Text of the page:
Applying to be a Member of the Fertility Society of Australia & New Zealand
In this video, Page Provan Director and award-winning fertility lawyer, Stephen Page, talks about applying to be a member of the Fertility Society of Australia and New Zealand (FSANZ).
G’day, I’m Stephen Page from Page Provan Family and Fertility Lawyers, and I want to let you know that I’m running to be a board member of the Fertility Society of Australia and New Zealand.
I’ve been a board member for a while now. I’m the consumer rep, originally nominated by Access Australia. The board has decided not to renew its association with Access, that’s after I resigned from the Access board and as a result, if I am to serve on the board any further, I need to be elected.
I am a principal of Page Provan, which is a family and fertility law firm in Brisbane. I was admitted as a solicitor in Queensland in 1987, the High Court in 1989, and because of the intricacies of South Australian law in South Australia in 2013. I have been an accredited family law specialist since 1996.
In fact, a year or so ago, I got a 25 year anniversary certificate, one of the first group to do so. I am a fellow of the International Academy of Family Lawyers and a member of its parentage committee, its sexuality and gender identity committee, and its forced marriage committee. I am a fellow of the Academy of Adoption and Assisted Reproduction Attorneys, and in fact, the first fellow outside North America.
I’m the only one in Australia for what it’s worth. I am an international representative on the American Bar Association, ART committee, I’ve been in that role since about 2011. In 2012, I was given the job to be the principal advocate for and co-author of a policy requested of the 400,000 plus Member Association by the State Department as to a proposed Hague Convention on International Surrogacy Arrangements.
It took about four years to get it through the ABA. It was approved in February 2016, and it’s a story about how a boy from Brisbane got that job because clearly just listening to me, I’m not an American, but I thought I’d analyse the situation pretty right. Evidently, I must have done so because I got appointed to that role.
Most importantly, however, despite having done all this work in this fertility space, being described as Australia’s leading fertility lawyer, Australia’s leading surrogacy lawyer, and having since 1988 advised in over 1900, surrogacy journeys for clients throughout Australia and 30 countries overseas, having acted for a number of IVF clinics, sperm banks, egg banks etc, and acted in known donor cases, and even where someone’s been anonymous donor, and then the donor conceived adult, or the parents have found them out.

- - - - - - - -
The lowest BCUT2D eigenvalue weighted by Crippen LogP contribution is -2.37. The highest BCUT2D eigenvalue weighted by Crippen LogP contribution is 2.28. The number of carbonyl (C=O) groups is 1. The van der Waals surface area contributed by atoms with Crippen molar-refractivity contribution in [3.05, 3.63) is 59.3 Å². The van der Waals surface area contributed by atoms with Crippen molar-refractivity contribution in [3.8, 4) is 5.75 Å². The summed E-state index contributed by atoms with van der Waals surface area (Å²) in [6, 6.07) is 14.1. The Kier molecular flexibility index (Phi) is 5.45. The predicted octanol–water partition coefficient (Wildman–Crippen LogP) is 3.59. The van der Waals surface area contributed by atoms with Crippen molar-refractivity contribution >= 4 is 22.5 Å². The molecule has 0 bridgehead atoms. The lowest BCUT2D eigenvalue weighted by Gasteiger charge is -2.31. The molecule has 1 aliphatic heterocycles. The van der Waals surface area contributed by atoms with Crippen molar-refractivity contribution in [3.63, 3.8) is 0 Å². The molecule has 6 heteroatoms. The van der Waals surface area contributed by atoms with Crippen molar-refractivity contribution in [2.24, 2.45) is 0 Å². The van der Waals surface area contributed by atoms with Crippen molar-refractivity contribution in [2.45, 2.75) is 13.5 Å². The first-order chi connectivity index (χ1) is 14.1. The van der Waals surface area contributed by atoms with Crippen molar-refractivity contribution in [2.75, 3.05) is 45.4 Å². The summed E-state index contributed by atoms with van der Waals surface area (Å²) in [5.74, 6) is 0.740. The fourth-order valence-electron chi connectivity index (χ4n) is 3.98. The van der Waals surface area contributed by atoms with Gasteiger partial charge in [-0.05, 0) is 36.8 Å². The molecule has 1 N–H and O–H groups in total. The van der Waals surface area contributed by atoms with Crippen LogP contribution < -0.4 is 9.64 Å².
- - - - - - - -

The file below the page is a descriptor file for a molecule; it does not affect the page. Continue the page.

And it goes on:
The most important thing for me is having become a dad. I’ve become a dad a number of times now. I’ve suffered infertility, and most recently, my husband, Mitchell, and I have become parents to our daughter, Elizabeth, who in July is turning four, and that was not an overseas journey, we’ve been lucky.
Unlike most people where they have to do surrogacy overseas. We were fortunate to have a family member who was a surrogate and a friend who was an egg donor. There really is something special about becoming a parent when you think it will never, ever happen, and I’ve experienced that a number of times in my career.
I’ve received a number of awards during my career, and they include from 2015, LGBT Activist of the Year, 2019, a teaching award from the University of New South Wales. I taught there in Ethics and the Law and Reproductive Medicine for five years between 2017 and 2022.
The Inaugural Pride in Law Award, which I received in 2020, and most recently, the most prestigious award that any lawyer in Queensland can receive, the Queensland Law Society President’s Medal.
I’m pretty lucky to have been recognised and deeply humbled to have received these awards. I have a firm view that our fertility society does an excellent job in regulating our IVF clinics in Australia. We should be very proud of our IVF clinics in Australia. In my view, they’re world’s best. I’m not one of these people who thinks that IVF is done better somewhere else.
I just think we are so lucky about how we do it, and how RTAC regulates our IVF clinics, and how the data is provided to ANZARD, the oldest reproductive database in the world.
The commitment to quality by IVF clinics in Australia is second to none, and I am a champion in saying at every available opportunity, how fortunate we are as a country to have such a high quality of clinics.
But as a consumer, I’ve been through IVF clinics, and had experience of a couple of clinics, and I really stand up for consumers and I stand up for the rule of law. So if you’re a member of the Fertility Society of Australia and New Zealand, when the elections come up, please vote. Obviously, please vote for me if you can, but please vote. It’s a democratic institution and please exercise your rights.